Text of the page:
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Nvidia releases CUDA 5 to support Kepler GPGPU features

Allows developers to access other GPU's RAM
Mon Oct 15 2012, 14:00
cuda-parallelism

CHIP DESIGNER Nvidia has updated its CUDA programming language to take advantage of its Kepler based GPUs.

Nvidia's Kepler architecture brought with it a number of advances in GPGPU with the firm touting the ability to 'vary the parallelism' depending on workload characteristics. Now the firm has released CUDA 5 to support such features, including GPU Direct and the Nsight Eclipse integrated development environment (IDE).

Nvidia's CUDA 5 programming language will be of particular interest for those developing applications that run on Kepler GPGPUs, with the firm claiming the code changes required to make use of Kepler's dynamic parallelism features are minimal. The firm also introduced the ability to directly access libraries from object code.

However Nvidia's biggest new feature in CUDA 5 is GPU Direct, which allows CUDA applications to access memory on other GPUs using the PCI-Express bus and the network card. According to Nvidia, the technology for accessing the memory of other GPUs through the PCI-Express bus can be used to lower the latency of memory accesses rather than increase the local memory available to CUDA applications.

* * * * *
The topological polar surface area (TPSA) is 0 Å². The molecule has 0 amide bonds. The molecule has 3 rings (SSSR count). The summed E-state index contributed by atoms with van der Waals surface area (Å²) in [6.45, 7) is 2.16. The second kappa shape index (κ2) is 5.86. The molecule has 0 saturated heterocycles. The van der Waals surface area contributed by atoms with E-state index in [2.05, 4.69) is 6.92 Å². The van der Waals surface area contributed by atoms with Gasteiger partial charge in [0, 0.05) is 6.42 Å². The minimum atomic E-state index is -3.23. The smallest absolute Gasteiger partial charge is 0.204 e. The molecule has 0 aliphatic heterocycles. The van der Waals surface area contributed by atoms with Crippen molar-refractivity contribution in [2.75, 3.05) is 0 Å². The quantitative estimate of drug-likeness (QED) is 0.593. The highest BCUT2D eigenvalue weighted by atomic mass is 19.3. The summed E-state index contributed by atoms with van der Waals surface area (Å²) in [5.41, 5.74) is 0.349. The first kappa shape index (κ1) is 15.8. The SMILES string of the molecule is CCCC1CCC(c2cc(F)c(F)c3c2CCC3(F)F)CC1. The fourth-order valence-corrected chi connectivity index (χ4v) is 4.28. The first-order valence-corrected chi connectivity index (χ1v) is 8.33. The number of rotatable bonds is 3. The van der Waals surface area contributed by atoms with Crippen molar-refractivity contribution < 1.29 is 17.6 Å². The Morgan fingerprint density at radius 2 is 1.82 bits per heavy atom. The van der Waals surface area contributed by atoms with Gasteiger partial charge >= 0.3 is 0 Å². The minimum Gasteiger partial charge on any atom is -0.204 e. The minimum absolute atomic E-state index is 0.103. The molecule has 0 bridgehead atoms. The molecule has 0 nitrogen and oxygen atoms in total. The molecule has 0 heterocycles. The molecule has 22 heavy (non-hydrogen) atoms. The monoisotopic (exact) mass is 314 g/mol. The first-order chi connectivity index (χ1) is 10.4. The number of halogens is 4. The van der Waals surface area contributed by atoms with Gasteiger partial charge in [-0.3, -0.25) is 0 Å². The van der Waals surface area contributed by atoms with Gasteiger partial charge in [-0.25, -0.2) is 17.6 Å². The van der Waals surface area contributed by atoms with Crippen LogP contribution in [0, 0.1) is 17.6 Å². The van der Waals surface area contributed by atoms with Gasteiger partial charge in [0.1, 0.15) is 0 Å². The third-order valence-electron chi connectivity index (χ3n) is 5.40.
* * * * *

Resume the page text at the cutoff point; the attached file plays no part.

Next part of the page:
The Achilles' heel of GPGPU accelerators is their relatively small amount of local memory. When working with large datasets that can span tens of gigabytes the card has to request data from main memory, resulting in a significant bottleneck as the GPU waits to be fed data.

Nvidia also announced its Nsight Eclipse IDE that not only includes CUDA syntax highlighting but also a debugger and a code profiler that the firm claims can identify performance issues with code. The firm said that its Nsight IDE is available for Linux and Mac OS X.

While Nvidia is making CUDA the programming language of choice for those that use Kepler GPGPUs the wider market is moving towards OpenCL, a language that Nvidia does support but clearly not in the same way as its own proprietary CUDA language. Even though Nvidia's CUDA language is popular with researchers, it might find that some of these CUDA-only features will also have to be made available to OpenCL should it want to see continued growth. µ

 

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